With the support of secondary literature, archival research, and interviews, project members will develop CrimeLines (i.e., genealogical timelines) of different European crimscapes (of drug use, migration, sex work, infectious diseases, prisons, LGBT identities, and hate speech). Ethnographic fieldwork will then enable conceptualizing the citizenship dynamics emerging in the navigation of democratic participation and freedoms with legal regulation and crime control measures. Building on this, researchers will highlight and open for discussion dilemmas of democratic governance to enhance actors’ lived realities, rights claims, and desired futures.
CrimScapes: Navigating citizenship through European landscapes of criminalisation
The CrimScapes project explores the expanding application of criminal law, crime control measures, and imaginaries of (il)legality as responses to, and producers of, a growing politics of threat across the European region. Given the inherent tensions between democratic processes and ever-expanding legal regulations, the project investigates this reliance on criminalization as a challenge to the participatory nature of democratic societies and as possible symptoms and causes of the general sense of turbulence dominating much of economic, social, and political life today. It analyses the motivations behind and implications of criminalization for the varied actors affected by and (re)producing landscapes of criminalization (i.e., crimscapes).
Prof. Dr. Beate Binder, Humboldt-University Berlin (Germany)
Half of Prof. Dr. Beate Binder’s professorship belongs to the Institute for European Ethnology and the other half to the Center for Transdisciplinary Gender Studies (partly). She works, researches, and teaches at the intersection of European ethnology and gender studies. Prof. Binder is generally interested in how gender is produced and maintained in interaction with other socially effective categorizations and how this can be described and analyzed using gender and cultural theory concepts and methods of (queer) ethnography. Her current fields of research are the history of feminist cultural anthropology and gender research in European ethnology, the (historical and contemporary) connection between (urban) space and sexuality, practices, and politics of memory, and cultural anthropological research in the field of politics and law, i.e., questions political and legal anthropology.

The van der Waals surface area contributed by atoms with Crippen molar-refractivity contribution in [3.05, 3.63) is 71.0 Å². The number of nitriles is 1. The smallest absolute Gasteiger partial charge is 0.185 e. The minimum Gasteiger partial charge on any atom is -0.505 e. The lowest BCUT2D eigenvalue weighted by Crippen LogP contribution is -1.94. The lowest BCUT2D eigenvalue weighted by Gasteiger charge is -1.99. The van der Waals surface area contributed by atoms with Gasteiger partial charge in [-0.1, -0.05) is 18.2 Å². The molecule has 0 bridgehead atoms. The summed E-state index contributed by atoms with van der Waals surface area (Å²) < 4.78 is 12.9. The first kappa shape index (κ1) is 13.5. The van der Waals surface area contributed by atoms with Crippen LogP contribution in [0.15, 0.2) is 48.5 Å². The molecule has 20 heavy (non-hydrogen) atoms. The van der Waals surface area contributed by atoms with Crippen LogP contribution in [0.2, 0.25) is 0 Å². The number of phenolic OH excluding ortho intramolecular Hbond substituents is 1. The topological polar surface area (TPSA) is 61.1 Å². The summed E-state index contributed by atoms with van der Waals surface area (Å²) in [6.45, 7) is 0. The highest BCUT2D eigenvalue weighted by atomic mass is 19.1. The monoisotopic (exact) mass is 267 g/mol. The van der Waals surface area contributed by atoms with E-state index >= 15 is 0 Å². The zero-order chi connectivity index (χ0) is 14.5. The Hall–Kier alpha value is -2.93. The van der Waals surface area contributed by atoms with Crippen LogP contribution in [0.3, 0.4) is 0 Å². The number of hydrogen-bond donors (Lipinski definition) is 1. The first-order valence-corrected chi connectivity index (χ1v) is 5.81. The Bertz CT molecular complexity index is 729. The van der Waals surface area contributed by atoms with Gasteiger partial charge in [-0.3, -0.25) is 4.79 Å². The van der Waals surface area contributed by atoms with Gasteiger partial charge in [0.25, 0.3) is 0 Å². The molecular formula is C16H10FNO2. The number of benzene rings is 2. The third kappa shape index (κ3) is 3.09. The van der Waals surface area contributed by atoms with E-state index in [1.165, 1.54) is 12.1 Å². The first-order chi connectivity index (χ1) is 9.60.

Dr. Mathilde Darley, Université Paris Saclay (France)
Dr. Mathilde Darley is a researcher in political sciences at the National Center for Scientific Research (CNRS) in Paris and vice-director of the Center for Sociological Research on Law and Criminal Justice Institutions (Cesdip) in Guyancourt. She has been working in different research areas, including Germany, France, Austria, and the Czech Republic. Her research interests are migration control and detention centers for irregular migrants, the role of race and gender in policing strategies, the regulation of prostitution, and the implementation of policies dedicated to the fight against trafficking for sexual exploitation.
Dr. Salla Sariola, University of Helsinki (Finland)
Dr. Salla Sariola is a research group leader in Sociology at the University of Helsinki that focuses on human-microbial relations. Her research interests include clinical trials in low and middle-income countries and community engagement in global health research. She has also explored gender and sexuality and HIV activism and interventions in her previous work. Dr. Sariola is the author of Ethics and Politics of Community Engagement in Global Health Research (2020, with Lindsey Reynolds, Routledge), Research as Development: Biomedical Research, Ethics and Collaboration in Sri Lanka (2019, with Bob Simpson, Cornell University Press) and Gender and Sexuality in India: Selling sex in Chennai (Routledge 2012).
Dr. Agata Dziuban, Jagiellonian University (Poland)
Dr. Agata Dziuban is a sociologist, outreach worker, and translator. She is involved in implementing research projects devoted to the situation of sexually workers in Poland and Europe. In 2016-2019 she was a member of the project’s research team, "Disentangling European HIV / AIDS Policies: Citizenship, Activism, and Health" (EUROPACH).